1. Wow! Great article. Loved it. Agreed, to live rich, you need to own the computer that you use. I know of several people who don't switch away from Qwerty because "Oh! What if X wants to use my computer". That to me, is merely an excuse not to try something new. Its easy to get stuck in a rut where conventions become a part of you, and questioning them seems to be useless...

  2. Quite nice

    can you explain about the bash usage more though?

    How does the
    notation work?

  3. It's crazy to me that Java is considered a low-level language these days, and I'm only 29!

  4. It's really pretty straight forward. You can use ? in alias names in bash, just like you can use ? in method names in Ruby.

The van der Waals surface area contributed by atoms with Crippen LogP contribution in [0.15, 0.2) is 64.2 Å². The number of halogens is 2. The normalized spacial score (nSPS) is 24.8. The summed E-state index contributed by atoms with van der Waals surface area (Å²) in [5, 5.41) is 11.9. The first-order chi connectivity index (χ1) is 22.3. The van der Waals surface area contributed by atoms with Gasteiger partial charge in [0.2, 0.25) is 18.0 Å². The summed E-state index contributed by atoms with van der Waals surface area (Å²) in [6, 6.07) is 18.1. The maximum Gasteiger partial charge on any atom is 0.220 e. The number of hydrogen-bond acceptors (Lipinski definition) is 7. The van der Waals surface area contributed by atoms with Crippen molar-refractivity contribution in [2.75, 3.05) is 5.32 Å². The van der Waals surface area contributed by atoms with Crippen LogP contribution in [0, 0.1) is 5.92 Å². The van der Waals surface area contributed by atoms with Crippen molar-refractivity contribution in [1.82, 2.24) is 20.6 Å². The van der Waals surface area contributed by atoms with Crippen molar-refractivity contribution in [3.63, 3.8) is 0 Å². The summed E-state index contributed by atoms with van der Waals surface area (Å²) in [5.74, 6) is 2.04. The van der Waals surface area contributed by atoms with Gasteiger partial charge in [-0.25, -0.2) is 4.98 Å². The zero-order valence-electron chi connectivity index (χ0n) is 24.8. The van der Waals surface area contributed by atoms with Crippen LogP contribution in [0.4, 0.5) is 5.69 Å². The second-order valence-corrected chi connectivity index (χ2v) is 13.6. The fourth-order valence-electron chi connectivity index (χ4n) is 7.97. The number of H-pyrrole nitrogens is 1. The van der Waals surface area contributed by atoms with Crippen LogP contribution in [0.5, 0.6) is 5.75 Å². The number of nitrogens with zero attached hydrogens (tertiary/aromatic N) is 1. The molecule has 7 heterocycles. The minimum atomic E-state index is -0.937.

So g? is grep, g+? is an enhanced grep, ps? is an alias to a sequence of commands which does a ps and then greps it for the arg -- e.g.

    ps? mongrel

    will give you all the mongrel processes -- and so on and so forth. Likewise h? greps history.

    Anything that begins with m8 sends a file to TextMate. So m8p sends my bash profile to TextMate, m8irb opens .irbrc, m8ar opens ActiveRecord, m8pack opens ActionPack, etc. Client names take me to the directories their projects live in.

    It's nothing more than convention over configuration, but it's very handy. It becomes necessary to have some consistency if you build a large profile. It's pretty to easy remember that h is show history and h? is grep history, while ps is show processes and ps? is grep processes.